“At that moment, the dormitory became even brighter. The noise started again, far more violently, almost like a clap of thunder about to sink the house, but it soon ceased, and the light disappeared. Leaping from their beds, the seminarians fled. Some gathered in a dormitory corner to try to cheer each other up, and others clustered around the dormitory prefect, Father Florito.
“And so, they spent the night anxiously waiting for the relief of daylight. All had heard the noise; several heard the voice without understanding its meaning. They asked each other what that noise and voice meant. Sitting on my cot, I told them to calm down because I had distinctly heard the words, ‘I am saved.’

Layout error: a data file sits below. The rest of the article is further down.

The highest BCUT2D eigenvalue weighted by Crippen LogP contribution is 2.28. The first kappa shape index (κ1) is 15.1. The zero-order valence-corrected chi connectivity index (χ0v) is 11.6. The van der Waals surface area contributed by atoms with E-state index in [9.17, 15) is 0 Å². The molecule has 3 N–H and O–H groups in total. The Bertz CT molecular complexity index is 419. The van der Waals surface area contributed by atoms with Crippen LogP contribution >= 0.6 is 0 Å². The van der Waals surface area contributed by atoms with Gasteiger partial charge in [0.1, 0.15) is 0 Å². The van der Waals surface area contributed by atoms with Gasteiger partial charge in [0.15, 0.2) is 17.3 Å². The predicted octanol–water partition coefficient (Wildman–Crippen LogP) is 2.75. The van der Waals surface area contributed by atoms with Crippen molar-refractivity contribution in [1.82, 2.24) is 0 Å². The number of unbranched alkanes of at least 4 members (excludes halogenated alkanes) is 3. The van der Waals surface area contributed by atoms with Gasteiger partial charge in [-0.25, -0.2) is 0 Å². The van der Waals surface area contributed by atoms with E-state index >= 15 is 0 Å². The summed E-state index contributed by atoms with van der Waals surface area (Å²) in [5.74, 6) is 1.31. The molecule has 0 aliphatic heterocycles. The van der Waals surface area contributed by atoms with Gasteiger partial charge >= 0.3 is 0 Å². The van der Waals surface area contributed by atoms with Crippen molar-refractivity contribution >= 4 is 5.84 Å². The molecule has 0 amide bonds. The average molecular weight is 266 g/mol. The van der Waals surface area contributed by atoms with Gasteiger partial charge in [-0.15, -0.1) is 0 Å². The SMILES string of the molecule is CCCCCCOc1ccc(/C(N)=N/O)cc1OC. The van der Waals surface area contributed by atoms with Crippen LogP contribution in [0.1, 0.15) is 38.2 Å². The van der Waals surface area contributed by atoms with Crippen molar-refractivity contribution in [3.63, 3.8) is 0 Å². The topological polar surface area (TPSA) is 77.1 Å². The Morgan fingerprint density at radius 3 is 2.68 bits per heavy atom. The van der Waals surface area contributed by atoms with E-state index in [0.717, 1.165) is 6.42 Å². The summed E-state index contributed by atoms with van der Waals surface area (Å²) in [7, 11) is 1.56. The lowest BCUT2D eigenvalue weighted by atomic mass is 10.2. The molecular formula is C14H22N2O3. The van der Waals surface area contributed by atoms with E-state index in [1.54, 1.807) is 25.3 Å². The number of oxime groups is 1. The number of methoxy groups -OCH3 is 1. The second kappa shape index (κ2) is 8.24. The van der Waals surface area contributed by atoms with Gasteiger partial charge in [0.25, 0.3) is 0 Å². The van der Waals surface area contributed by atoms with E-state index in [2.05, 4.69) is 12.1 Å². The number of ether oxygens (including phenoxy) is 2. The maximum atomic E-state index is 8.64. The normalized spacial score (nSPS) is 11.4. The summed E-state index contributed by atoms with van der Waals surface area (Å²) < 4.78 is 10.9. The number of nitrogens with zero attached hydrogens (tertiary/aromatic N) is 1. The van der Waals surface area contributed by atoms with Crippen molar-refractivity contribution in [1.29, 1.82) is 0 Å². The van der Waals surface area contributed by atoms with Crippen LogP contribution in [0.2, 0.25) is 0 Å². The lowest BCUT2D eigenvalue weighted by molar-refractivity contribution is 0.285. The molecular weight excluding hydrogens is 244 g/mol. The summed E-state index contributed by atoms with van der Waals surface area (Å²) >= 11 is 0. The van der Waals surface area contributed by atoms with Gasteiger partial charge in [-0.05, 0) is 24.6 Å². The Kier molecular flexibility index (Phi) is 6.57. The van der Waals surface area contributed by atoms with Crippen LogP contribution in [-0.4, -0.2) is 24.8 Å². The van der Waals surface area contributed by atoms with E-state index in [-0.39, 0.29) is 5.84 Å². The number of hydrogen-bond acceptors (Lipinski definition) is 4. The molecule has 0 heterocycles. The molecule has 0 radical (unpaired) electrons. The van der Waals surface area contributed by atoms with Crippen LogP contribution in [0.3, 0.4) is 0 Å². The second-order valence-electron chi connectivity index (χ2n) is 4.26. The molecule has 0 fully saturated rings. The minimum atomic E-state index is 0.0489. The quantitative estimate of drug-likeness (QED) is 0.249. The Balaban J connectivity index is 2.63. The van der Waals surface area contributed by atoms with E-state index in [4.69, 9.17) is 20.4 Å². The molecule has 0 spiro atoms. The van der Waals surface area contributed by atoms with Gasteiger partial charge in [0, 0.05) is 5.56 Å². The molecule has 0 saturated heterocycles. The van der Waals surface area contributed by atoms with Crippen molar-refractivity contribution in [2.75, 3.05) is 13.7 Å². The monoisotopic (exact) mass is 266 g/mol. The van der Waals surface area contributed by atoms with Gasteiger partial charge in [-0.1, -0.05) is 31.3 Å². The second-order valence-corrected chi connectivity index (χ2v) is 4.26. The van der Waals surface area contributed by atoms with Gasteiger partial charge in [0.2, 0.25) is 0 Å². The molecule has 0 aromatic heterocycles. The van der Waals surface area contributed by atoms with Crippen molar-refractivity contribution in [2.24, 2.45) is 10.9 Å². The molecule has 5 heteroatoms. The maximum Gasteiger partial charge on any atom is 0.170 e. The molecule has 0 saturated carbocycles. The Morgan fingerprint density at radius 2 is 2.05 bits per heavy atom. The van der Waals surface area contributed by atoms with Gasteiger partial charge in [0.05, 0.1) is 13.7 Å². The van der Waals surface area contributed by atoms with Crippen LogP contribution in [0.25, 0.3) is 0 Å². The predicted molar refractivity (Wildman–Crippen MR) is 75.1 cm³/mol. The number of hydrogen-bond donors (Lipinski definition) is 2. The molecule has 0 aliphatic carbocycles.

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“I suffered greatly. Such was my fright that I would have preferred to die in that instant. In my memory, it was the first time that I was afraid. That gave rise to an illness that brought me to the brink of the grave and left me in such bad health that I would only recover many years later.
“God is almighty; God is merciful. He mostly ignores such covenants. Sometimes, however, He allows them to be fulfilled in His infinite mercy, as in the above case. I would never advise others to make such a pact because when natural things connect with the supernatural, poor humanity suffers grievously, especially in things unnecessary for our eternal salvation. Let us be certain of the existence of the soul without seeking other proof. All we need is what Our Lord Jesus Christ revealed to us.”